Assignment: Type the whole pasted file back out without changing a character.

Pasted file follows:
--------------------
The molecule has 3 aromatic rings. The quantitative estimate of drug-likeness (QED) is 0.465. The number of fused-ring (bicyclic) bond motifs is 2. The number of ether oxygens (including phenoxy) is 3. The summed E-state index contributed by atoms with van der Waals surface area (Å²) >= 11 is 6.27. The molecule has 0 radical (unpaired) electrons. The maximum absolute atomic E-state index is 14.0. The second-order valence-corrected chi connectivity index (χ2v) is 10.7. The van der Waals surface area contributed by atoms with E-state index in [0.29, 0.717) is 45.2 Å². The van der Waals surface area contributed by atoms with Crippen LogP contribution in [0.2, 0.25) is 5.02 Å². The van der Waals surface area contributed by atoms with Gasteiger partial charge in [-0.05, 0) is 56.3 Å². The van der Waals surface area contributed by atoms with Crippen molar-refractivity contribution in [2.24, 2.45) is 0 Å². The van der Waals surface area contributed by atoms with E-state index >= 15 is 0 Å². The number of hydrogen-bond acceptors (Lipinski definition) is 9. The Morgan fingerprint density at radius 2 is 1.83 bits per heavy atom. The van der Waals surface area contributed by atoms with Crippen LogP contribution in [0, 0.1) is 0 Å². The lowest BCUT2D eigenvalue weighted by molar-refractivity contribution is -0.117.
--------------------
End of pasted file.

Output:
The molecule has 3 aromatic rings. The quantitative estimate of drug-likeness (QED) is 0.465. The number of fused-ring (bicyclic) bond motifs is 2. The number of ether oxygens (including phenoxy) is 3. The summed E-state index contributed by atoms with van der Waals surface area (Å²) >= 11 is 6.27. The molecule has 0 radical (unpaired) electrons. The maximum absolute atomic E-state index is 14.0. The second-order valence-corrected chi connectivity index (χ2v) is 10.7. The van der Waals surface area contributed by atoms with E-state index in [0.29, 0.717) is 45.2 Å². The van der Waals surface area contributed by atoms with Crippen LogP contribution in [0.2, 0.25) is 5.02 Å². The van der Waals surface area contributed by atoms with Gasteiger partial charge in [-0.05, 0) is 56.3 Å². The van der Waals surface area contributed by atoms with Crippen molar-refractivity contribution in [2.24, 2.45) is 0 Å². The van der Waals surface area contributed by atoms with E-state index >= 15 is 0 Å². The number of hydrogen-bond acceptors (Lipinski definition) is 9. The Morgan fingerprint density at radius 2 is 1.83 bits per heavy atom. The van der Waals surface area contributed by atoms with Crippen LogP contribution in [0, 0.1) is 0 Å². The lowest BCUT2D eigenvalue weighted by molar-refractivity contribution is -0.117.